Show Posts

This section allows you to view all posts made by this member. Note that you can only see posts made in areas you currently have access to.

Messages - brewcrew7

Pages: [1] 2 3
Yeast and Fermentation / Re: Factors controlling attentuation
« on: January 20, 2017, 08:58:47 AM »
I cannot reply with any authority of experience, but I think the fact that most of the blog recipes are for beers that were casked and sent off to pubs. In that case, any final gravity record would have indicated the initial cask gravity. The beer was conditioned and vented at the point of sale. Who knows what the real FG was. Ron may have spoken to this fact though it's emphasis is probably lost to us homebrewers?

Yeast and Fermentation / Re: First lager yeast help
« on: January 20, 2017, 08:23:29 AM »
For starters, you can always make a smaller batch, say 1-3 gallons. Pitch a single packet and ferment in your standard primary fermenter. When that is done, you have enough yeast for another 5+ gallons of lager. Or, you could make your proposed volume of wort and put 3-4 gallons aside (sanitation is key) and pitch your yeast on the remaining 1-2 gallons. Once your yeast are active, add the remaining wort and ferment to completion. I've done this small starter batch of beer for a number of years now with a fair amount of success. I used flasks with stirplates for starters before but find more value in these simpler methods.

All Grain Brewing / Re: First BIAB step by step brew questions
« on: January 04, 2017, 07:54:50 AM »
I have a similar setup (8 gal pot, BIAB) and I'd say you'd be able to create a 4-4.5 gallon final batch size of 1.050-1.060ish beer with a 6 gallon no-sparge process, depending on your conversion efficiency and boil-off. You could push the amount of grain and water a little bit more but this is a good starting point. I've double crushed my malt on the LHBS mill when I've done this to help me get these numbers. Splitting your strike water in half to add a sparge later maybe gets you a few more gravity points but that will require another pot. I have a cooler too that I use depending on my mood but I cannot say that for the same beer it makes much difference, except that it expands my capacity to brew bigger beers or bigger batches.

Choosing the no-sparge method definitely streamlines the process in various ways, removing a lot of fuss if your short for time, brewing with friends and a pint or three...etc ;)

General Homebrew Discussion / Re: Big Beers
« on: December 19, 2016, 07:55:39 AM »
I'm sorry to hear your Strong Pale didn't turn out the way you liked. I was thinking of making something similar. Any tasting notes or reasons why you think it didn't succeed?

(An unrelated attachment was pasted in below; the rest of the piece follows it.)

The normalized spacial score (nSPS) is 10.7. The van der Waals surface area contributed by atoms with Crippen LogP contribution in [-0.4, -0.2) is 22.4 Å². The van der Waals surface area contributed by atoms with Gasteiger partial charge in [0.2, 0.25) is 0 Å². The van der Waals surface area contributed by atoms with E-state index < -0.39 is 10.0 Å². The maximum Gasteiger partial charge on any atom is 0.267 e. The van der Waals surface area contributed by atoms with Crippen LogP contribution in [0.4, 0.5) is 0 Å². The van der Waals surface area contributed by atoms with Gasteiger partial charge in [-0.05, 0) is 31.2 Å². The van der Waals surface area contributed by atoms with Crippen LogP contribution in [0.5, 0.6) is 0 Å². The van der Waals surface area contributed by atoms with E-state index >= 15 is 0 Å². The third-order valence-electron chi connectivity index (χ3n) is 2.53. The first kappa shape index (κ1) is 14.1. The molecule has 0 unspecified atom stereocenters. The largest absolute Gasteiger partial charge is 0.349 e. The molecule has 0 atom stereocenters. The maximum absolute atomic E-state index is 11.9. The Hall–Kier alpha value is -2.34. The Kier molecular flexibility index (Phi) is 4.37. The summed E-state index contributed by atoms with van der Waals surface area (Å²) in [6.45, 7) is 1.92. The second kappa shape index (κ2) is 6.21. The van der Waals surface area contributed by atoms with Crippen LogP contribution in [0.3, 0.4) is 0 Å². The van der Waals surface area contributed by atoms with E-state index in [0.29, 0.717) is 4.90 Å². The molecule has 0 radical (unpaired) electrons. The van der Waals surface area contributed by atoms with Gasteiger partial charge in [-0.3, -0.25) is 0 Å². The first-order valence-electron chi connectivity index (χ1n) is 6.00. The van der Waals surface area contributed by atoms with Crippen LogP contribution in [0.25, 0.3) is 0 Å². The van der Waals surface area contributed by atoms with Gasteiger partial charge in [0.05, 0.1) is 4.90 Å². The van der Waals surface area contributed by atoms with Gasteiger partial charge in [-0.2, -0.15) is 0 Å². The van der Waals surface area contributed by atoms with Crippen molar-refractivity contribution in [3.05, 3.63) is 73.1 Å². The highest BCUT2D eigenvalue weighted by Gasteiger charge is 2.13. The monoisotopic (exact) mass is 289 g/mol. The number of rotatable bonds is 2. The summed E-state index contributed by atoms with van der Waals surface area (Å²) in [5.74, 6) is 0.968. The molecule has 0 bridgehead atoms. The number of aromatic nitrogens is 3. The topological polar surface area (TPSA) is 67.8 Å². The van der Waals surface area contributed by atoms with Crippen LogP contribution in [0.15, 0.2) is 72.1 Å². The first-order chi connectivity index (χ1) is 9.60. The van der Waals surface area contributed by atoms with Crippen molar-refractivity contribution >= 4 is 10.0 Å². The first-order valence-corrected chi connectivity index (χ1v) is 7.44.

Yeast and Fermentation / Re: Yeast List: Poor Choices for LowO2/LODO/LO2
« on: December 14, 2016, 09:38:44 AM »
Thanks for the list guys. It would be interesting to know if any of the "good LODO" yeasts could be added in a "secondary fermentation" to clean up the sulfur while maintaining the character of a favorite "bad LODO" primary yeast strain, used in a blend, etc.

Yeast and Fermentation / Re: Dry yeast for Belgian ales. Comments please
« on: December 14, 2016, 09:29:50 AM »
- Fermentis Safbrew BG-256 Ale (formerly Abbeye)

There's a long thread on this one here:

I just finished a keg of Belgian Pale that I brewed with it.  The beer turned out pretty well, and it definitely rounded out after a few extra weeks of cold conditioning, but I personally won't use it again.

You are not using it again because there are better options that offer different qualities or that this yeast lacked some character you were expecting?

General Homebrew Discussion / Re: formula for preboil wort PH lowering
« on: December 20, 2015, 05:19:12 AM »
Although a pH meter would be best to empirically determine the amount of acid to add, the size of protein break can be used to determine when your in the ballpark. Flocs will become larger when pH is optimal but may also get smaller when outside your target, high or low. CaCl2 or gypsum can be used as well as acid but keep in mind these may also change the character of your beer in other ways. You can make your additions  towards the end of the boil if you want to preserve the utilization of hop bitterness extraction.